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Seven

A buddy cop movie with a seasoned old hand so close to retirement they’re already scraping his name off the door and his hotshot, firebrand young replacement, this couldn’t be further from another Lethal Weapon. Yes, one’s a family man and the other’s a loner, one is prone to anger and the other a methodical, careful detective clearly too old for this shit, but where Richard Donner’s 80’s staple is an entertaining, action-packed romp, this is something much darker.After a disturbingly evocative opening credits sequence enriched with depth and meaning on repeated viewings, we meet Morgan Freeman’s detective Somerset, picking up his last case, a sickeningly masterful serial killer with a penchant for the seven deadly sins, the same day as Brad Pitt’s Detective Mills arrives to replace him. That’s as much setup as there is, as we follow the mismatched detectives from crime scene to crime scene, via their headquarters and areas of research, with Somerset whiling a night away poring over books in the library, whilst Mills take a brief glance at the Cliff notes.

The script is dotted with well balanced moments of humour – Somerset having dinner with Mills and his wife Tracey (Gwyneth Paltrow) – and some deep black humour: “this guy’s sat in his own piss and shit; if he wasn’t dead he’d’ve stood up by now,” plus R. Lee Ermey’s belligerent, furious Police Captain (“This is not even my desk” is one of my favourite film quotes, ever).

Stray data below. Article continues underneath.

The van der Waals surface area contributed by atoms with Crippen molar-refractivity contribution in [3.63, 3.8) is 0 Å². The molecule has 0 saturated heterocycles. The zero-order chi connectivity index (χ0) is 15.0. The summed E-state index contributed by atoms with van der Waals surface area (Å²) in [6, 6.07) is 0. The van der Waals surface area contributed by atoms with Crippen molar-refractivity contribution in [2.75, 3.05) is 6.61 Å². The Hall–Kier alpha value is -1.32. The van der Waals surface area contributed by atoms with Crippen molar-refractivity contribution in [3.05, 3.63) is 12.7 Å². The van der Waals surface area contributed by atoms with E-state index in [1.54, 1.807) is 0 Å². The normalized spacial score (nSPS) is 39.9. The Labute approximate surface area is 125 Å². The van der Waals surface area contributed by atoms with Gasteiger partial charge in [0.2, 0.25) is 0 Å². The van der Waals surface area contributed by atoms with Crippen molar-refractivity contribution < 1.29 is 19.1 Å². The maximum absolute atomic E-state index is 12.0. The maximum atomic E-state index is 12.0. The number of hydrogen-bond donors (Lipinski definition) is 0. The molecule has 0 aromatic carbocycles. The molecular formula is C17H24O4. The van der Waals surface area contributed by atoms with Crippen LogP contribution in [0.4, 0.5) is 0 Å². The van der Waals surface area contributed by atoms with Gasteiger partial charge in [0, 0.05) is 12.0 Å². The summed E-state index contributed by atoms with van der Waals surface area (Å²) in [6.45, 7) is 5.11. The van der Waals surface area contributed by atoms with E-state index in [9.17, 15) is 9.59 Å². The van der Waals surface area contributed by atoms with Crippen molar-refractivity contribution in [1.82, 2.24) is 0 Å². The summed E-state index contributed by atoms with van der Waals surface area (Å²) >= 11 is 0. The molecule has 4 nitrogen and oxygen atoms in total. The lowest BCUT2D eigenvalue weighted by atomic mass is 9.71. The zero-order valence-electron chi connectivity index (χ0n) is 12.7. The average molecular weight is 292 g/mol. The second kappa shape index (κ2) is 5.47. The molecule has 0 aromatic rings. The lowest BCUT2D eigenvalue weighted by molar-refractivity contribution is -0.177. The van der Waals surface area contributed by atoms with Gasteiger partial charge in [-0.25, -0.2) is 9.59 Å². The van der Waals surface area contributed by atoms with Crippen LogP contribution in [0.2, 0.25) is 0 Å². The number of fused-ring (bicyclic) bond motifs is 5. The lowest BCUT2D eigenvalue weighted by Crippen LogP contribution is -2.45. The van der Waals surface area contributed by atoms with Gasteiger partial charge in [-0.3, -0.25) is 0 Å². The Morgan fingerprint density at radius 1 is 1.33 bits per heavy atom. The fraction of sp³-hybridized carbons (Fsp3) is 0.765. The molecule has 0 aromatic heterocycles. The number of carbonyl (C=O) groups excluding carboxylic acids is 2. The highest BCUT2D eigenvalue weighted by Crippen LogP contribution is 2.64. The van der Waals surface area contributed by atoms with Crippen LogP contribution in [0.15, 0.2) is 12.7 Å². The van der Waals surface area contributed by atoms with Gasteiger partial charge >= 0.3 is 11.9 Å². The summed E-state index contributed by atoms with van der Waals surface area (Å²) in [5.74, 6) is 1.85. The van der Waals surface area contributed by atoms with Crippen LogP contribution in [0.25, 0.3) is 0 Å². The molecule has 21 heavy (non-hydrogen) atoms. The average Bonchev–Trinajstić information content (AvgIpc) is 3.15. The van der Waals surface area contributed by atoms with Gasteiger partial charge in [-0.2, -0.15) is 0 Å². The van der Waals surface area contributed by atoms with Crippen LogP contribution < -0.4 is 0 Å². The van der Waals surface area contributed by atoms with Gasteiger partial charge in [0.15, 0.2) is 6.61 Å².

Crucially, we see none of the killer’s murders onscreen, merely their gruesome aftermaths. It’s not as gory as you might remember, but it evokes imagery and feelings that some may find disturbing, not least what happens to Leland Orser’s character, who probably has the worst memories of those who survive. It could be argues that this is a precursor to the Saw franchise, punishing those that seem to deserve it in creative, torturous ways, but at least here we are saved the nightmarish spectacles of witnessing the deaths.

At times the film feels a bit predictable, like a police procedural itself, but whenever this is about to happen the plot shifts direction, taking an unexpected twist to shake things up again. The colour palette of muted greys and browns, interspersed with deep reds amongst the incessant torrential downpour of the nameless city only adds to the feelings of despair.

There’s small roles for John C. McGinley and Richard Schiff in there as well, a nice surprise for me in the opening credits, but unfortunately at times the acting, especially Pitt during the final scenes, leaves something to be desired. The ending has become the stuff of legend, but I won’t reveal it just in case, save that Pitt’s gurning and crying are a bit over the top and take you out of the scene. This is another one of those films where knowing your actors may ruin the film too, as recognising a voice could cause annoyances later on, but not too badly.

Overall this is director David Fincher’s defining film (better than Fight Club in my opinion, though it’s been a while). The gritty tone is perfectly realised through every medium possible, the plot is gripping, the twists hold up and, though far from an enjoyable experience, it remains worthwhile.

Choose filmĀ 10/10